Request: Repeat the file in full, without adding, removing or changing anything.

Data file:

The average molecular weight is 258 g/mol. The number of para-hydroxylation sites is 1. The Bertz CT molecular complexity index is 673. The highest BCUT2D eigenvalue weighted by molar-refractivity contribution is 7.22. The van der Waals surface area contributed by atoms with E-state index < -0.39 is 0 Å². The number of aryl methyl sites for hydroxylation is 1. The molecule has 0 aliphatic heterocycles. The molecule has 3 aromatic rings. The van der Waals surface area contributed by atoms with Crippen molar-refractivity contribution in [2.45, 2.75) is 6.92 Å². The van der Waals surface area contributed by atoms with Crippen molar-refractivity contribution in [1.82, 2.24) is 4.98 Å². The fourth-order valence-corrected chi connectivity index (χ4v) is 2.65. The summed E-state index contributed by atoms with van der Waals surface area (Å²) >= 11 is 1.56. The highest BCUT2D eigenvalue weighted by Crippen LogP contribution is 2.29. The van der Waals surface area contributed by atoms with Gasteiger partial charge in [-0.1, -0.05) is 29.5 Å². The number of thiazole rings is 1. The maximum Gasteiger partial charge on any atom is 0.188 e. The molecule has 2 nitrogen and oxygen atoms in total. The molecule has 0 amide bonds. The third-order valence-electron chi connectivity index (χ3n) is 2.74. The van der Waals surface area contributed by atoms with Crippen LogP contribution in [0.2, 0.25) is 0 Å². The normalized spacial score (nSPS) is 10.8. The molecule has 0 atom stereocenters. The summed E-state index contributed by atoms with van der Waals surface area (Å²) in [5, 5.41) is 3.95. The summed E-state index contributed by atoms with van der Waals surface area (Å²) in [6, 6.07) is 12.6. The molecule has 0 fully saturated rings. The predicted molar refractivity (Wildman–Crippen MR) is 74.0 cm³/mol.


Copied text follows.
The average molecular weight is 258 g/mol. The number of para-hydroxylation sites is 1. The Bertz CT molecular complexity index is 673. The highest BCUT2D eigenvalue weighted by molar-refractivity contribution is 7.22. The van der Waals surface area contributed by atoms with E-state index < -0.39 is 0 Å². The number of aryl methyl sites for hydroxylation is 1. The molecule has 0 aliphatic heterocycles. The molecule has 3 aromatic rings. The van der Waals surface area contributed by atoms with Crippen molar-refractivity contribution in [2.45, 2.75) is 6.92 Å². The van der Waals surface area contributed by atoms with Crippen molar-refractivity contribution in [1.82, 2.24) is 4.98 Å². The fourth-order valence-corrected chi connectivity index (χ4v) is 2.65. The summed E-state index contributed by atoms with van der Waals surface area (Å²) >= 11 is 1.56. The highest BCUT2D eigenvalue weighted by Crippen LogP contribution is 2.29. The van der Waals surface area contributed by atoms with Gasteiger partial charge in [-0.1, -0.05) is 29.5 Å². The number of thiazole rings is 1. The maximum Gasteiger partial charge on any atom is 0.188 e. The molecule has 2 nitrogen and oxygen atoms in total. The molecule has 0 amide bonds. The third-order valence-electron chi connectivity index (χ3n) is 2.74. The van der Waals surface area contributed by atoms with Crippen LogP contribution in [0.2, 0.25) is 0 Å². The normalized spacial score (nSPS) is 10.8. The molecule has 0 atom stereocenters. The summed E-state index contributed by atoms with van der Waals surface area (Å²) in [5, 5.41) is 3.95. The summed E-state index contributed by atoms with van der Waals surface area (Å²) in [6, 6.07) is 12.6. The molecule has 0 fully saturated rings. The predicted molar refractivity (Wildman–Crippen MR) is 74.0 cm³/mol.